Germany is set to crack down on export credit guarantees to German firms seeking to do business with Iran and will only approve them in exceptional cases, according to a report published Monday.
Germany's status as a major exporter to Iran is under threat
The article in the German business newspaper Handelsblatt cited government and industry sources as saying that Chancellor Angela Merkel had responded to criticism from Germany's partners, including the United States and Israel, about the continued strength of German exports to Iran despite a tightening of Western sanctions over its nuclear program.
German firms receive "Hermes cover" export credit guarantees when selling goods to markets considered risky. But according to the report, Merkel has instructed the economics ministry to put the brakes on this practice after statistics showed that exports had risen 10.5 percent on an annual basis to 3.58 billion euros ($4.63 billion) through November 2008. Some 75 percent of all medium and small businesses in Iran use German-made equipment.
Business and banking trade elements are not specifically forbidden under UN Security Council sanctions, which only limit the sale of technology that could be used in the weapons industry.
Merkel has repeatedly insisted that Germany is only obliged to obey the UN sanctions and said earlier this month that Germany was not planning to undertake any further unilateral action against Iran at this time. But pressure from within the Western powers working towards a nuclear-free Iran may have persuaded her otherwise.
Germany has also come under fire from sections of the US media for its policy towards trade with Iran. A recent commentary by editorial writer Dan Schwammenthal in the Wall Street Journal was titled: "Germany loves Iran." Schwammenthal wrote that Germany was less worried about an Iranian nuclear bomb than it was about tightening sanctions that could negatively affect trade between the two countries.
As the new US administration under President Barack Obama prepares to break with the previous administration and talk with Iran about its nuclear program, Germany now appears more comfortable with applying more pressure of its own.
Germany steps up restrictions on trade guarantees
Merkel's move increases the pressure on German firms
The announcement to issue trade guarantees only in exceptional cases is actually the next logical step in a policy Germany has been executing in increments ever since the nuclear stand-off between the West and Iran began.
Germany, traditionally one of the top exporters to Iran, has been gradually reducing the numbers of export guarantees for the past three years.
German businesses have seen a significant fall in export guarantees for trade with the Islamic Republic since last year. The economics ministry said a year ago that new guarantees for Iran fell to 503.4 million euros in 2007 from 1.16 billion in 2006.
Half-year numbers for last year show a sharp decline in new guarantees to 73.4 million euros, compared to 387 million in the first half of 2007 with full figures for 2008 to be published in the coming weeks.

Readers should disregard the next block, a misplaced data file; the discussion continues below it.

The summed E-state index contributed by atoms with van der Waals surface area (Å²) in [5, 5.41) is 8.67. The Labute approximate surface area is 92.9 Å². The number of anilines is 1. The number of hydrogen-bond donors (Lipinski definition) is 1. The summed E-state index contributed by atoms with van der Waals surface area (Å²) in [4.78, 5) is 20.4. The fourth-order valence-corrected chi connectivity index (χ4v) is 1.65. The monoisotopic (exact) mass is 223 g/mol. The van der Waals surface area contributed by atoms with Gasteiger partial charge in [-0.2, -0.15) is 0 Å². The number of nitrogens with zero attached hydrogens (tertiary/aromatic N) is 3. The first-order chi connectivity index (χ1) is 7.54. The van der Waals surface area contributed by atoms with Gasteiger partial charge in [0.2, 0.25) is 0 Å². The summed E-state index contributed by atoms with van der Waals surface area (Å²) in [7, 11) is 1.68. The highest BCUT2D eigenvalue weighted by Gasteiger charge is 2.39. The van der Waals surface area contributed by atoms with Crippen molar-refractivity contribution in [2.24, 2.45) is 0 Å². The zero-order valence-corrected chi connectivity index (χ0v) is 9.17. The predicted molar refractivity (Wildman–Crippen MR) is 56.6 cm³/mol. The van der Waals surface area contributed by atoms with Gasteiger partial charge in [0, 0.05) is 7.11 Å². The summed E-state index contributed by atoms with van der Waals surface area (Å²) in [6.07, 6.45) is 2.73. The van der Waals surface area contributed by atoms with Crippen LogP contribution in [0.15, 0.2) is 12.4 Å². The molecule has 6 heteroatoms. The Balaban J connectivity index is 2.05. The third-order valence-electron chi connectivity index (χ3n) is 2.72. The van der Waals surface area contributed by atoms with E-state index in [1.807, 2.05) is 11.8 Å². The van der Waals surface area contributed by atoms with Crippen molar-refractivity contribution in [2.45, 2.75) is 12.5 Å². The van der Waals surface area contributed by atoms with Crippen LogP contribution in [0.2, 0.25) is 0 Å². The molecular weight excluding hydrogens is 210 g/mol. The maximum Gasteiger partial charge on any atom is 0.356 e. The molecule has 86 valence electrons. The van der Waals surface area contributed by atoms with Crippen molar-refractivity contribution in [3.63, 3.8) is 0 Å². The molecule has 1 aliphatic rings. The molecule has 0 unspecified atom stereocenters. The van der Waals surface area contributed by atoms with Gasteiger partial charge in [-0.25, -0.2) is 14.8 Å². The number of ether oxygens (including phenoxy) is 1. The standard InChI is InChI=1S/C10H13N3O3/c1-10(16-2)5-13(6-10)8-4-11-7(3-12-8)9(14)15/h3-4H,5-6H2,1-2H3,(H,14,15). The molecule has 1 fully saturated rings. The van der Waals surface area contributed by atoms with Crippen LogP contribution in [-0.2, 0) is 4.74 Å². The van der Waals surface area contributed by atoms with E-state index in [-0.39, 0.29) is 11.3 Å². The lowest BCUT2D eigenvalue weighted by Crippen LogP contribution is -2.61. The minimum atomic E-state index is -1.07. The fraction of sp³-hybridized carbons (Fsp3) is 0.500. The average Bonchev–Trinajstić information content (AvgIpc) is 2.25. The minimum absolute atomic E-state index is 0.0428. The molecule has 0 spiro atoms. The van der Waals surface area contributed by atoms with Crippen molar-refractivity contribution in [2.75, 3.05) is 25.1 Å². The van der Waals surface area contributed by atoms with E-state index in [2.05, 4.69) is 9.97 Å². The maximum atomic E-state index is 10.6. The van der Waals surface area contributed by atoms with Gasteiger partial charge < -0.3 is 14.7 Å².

Western powers believe Iran is seeking to develop nuclear weapons under the cover of a civilian atomic program. Tehran says it wants to master nuclear technology for peaceful power generation purposes.
Reports in recent weeks have said European countries, including Britain, France and Germany, could seek to pass new sanctions against Iran, which has rejected repeated calls from the U.N. Security Council for it to suspend uranium enrichment.
Germany's decision to limit its trade guarantees could herald the start of a new set of restrictions on Iran by Western powers.
EU removes Iranian organization from terror list
In other developments, European Union foreign ministers removed the People's Mujahedin of Iran (PMOI) from their list of terrorist organizations on Monday, despite public protests in Tehran.
The PMOI's case has been heard before but ignored
The widely expected move follows a ruling by the European Court in Luxembourg, which in December said the EU was wrong to keep the PMOI's assets frozen after it was taken off a British list of terrorist organizations.
"What we are doing today is abiding by the resolution of the European Court. There's nothing we can do about that resolution," EU foreign-policy chief Javier Solana said.
Founded in 1965, the PMOI operated a military wing in its early years, but says it renounced violence in June 2001 and now advocates the political overthrow of Iran's current government.
Reports of the EU's planned decision prompted street protests outside EU embassies in Tehran over the weekend by hundreds of Iranian students and relatives of veterans of the Iran-Iraq war (1980-88).
Iran regards PMOI as a terrorist group owing to its involvement in the assassinations of several high-ranking Iranian officials, including the president and prime minister in 1980.
After the group was expelled from France in the 1980s, former Iraqi president Saddam Hussein allocated a military base to the PMOI near the border with Iran.
Before the ouster of Saddam, the PMOI frequently infiltrated Iranian territory, leading to clashes with Iranian forces and casualties on both sides.
Solana said the EU decision could only be reversed if new evidence against the PMOI was presented to the European courts.
"If there is something new that may be presented in front of the court, we'll see," Solana said.